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The Gravelly Range Road Backcountry Drive

Meadows and Mountains
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Running between Ennis and the lonely Centennial Valley, the seventy-two mile long Gravelly Range Road Backcountry Drive is one of the most scenic routes in Montana. While the route follows a number of different roads, the primary road followed is the Gravelly Range Road which travels across a high-elevation and expansive plateau in the heart of the Gravelly Range mountains.

Highlights of the drive include superb views of the Gravelly Range, the Snowcrest Range and the Madison Range mountains. The drive also provides some nice views of the Madison Valley and the Madison River.

The Gravelly Range Road Backcountry Drive is very different from most mountain routes in Montana. Usually, most scenic drives in the mountains climb to cross a pass and then travel through a scenic valley or parallel the base of the mountains. What distinguishes the Gravelly Range Road Backcountry Drive from most other drives is that the route travels for over thirty miles across a high-elevation plateau. As this plateau consists of primarily of high-altitude meadows, with scattered forests, the views of the Gravelly Range and other nearby mountain ranges seemingly never end.

The entire Gravelly Range Road Backcountry Drive runs for over seventy-miles, connecting Ennis and the Madison Valley to the north with the massive and empty Centennial Valley to the south. In terms of time, the full one-way trip will take at least four hours, potentially much more depending on the weather.

Black Butte Mountain
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Due to the length of the drive, a suggested option for visitors who start the drive in Ennis is to drive to Black Butte Mountain, a distance of about thirty-eight miles. While the voyage south of Black Butte Mountain is extremely beautiful, the most stunning scenery and the best camping spots are between Ennis and Black Butte Mountain.

Additionally, by beginning the route in Ennis and turning around near Black Butte Mountain, the visitor avoids the problem of entering the remote Centennial Valley and being a long ways from anywhere - although the Centennial Valley Backcountry Drive can take visitors back toward Ennis and the Madison Valley.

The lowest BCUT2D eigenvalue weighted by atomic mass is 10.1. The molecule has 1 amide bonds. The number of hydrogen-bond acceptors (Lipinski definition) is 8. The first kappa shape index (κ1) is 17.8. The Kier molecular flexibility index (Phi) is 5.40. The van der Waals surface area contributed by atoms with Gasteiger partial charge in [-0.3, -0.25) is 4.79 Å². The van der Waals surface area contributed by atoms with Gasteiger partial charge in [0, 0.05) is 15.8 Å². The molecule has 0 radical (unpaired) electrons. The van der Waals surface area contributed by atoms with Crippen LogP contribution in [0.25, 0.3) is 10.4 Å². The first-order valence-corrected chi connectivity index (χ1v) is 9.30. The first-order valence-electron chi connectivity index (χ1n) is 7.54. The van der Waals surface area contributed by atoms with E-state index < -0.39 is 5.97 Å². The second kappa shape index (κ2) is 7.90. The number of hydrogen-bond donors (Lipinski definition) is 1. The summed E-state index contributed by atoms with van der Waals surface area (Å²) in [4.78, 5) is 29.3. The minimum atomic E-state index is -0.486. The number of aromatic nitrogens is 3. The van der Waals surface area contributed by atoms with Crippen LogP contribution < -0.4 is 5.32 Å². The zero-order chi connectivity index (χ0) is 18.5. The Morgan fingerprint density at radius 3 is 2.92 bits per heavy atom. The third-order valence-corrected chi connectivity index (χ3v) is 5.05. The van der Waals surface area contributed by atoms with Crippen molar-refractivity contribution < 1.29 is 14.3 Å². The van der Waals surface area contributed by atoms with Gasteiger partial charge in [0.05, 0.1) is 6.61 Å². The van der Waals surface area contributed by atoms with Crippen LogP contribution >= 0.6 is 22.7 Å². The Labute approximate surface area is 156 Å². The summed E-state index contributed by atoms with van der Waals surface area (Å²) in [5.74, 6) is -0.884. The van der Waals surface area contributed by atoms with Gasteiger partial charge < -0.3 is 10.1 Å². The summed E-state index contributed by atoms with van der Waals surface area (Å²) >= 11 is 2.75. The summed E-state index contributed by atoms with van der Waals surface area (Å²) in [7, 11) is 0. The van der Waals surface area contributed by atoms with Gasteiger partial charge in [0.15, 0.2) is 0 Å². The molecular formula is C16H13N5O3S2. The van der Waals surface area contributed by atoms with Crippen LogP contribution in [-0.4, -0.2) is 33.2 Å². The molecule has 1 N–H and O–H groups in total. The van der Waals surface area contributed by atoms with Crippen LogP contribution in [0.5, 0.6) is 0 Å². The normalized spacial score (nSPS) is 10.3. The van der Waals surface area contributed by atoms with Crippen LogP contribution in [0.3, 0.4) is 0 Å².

The Gravelly Range Road Backcountry Drive follows a number of different roads, each with their own different surface. Outside of Ennis, the road is paved before switching over to a good-conditioned gravel road. As the route reaches the plateau in the Gravelly Range, the road is a mixture of dirt and gravel. As the road descends into the Centennial Valley, the road switches over to dirt entirely, particularly in the northern part of the Centennial Valley. Then just as suddenly, the road then changes back over to an all-season gravel road before the route ends at the junction with the Centennial Valley Backcountry Drive.

When dry, the entire Gravelly Range Road Backcountry Drive can be easily driven by a normal passenger vehicle, although high-clearance does come in handy on the outskirts of the Centennial Valley, due to large ruts. Vehicles with trailers also will not have a problem with the route when the road is dry.

However, everything changes when the road is wet. As this photo shows, when the road is wet the surface becomes a sticky yet slick type of clay that clings to even the best of tires. To avoid getting stuck when the Gravelly Range Road is wet will require four-wheel drive and some good tires.

Thus, the moral of the story is that anyone taking this backcountry excursion needs to be aware of both the weather as well as know whether rain has fallen in the higher elevations recently. Failing to know this is a recipe for an “interesting trip” through a remote and very isolated part of Montana.

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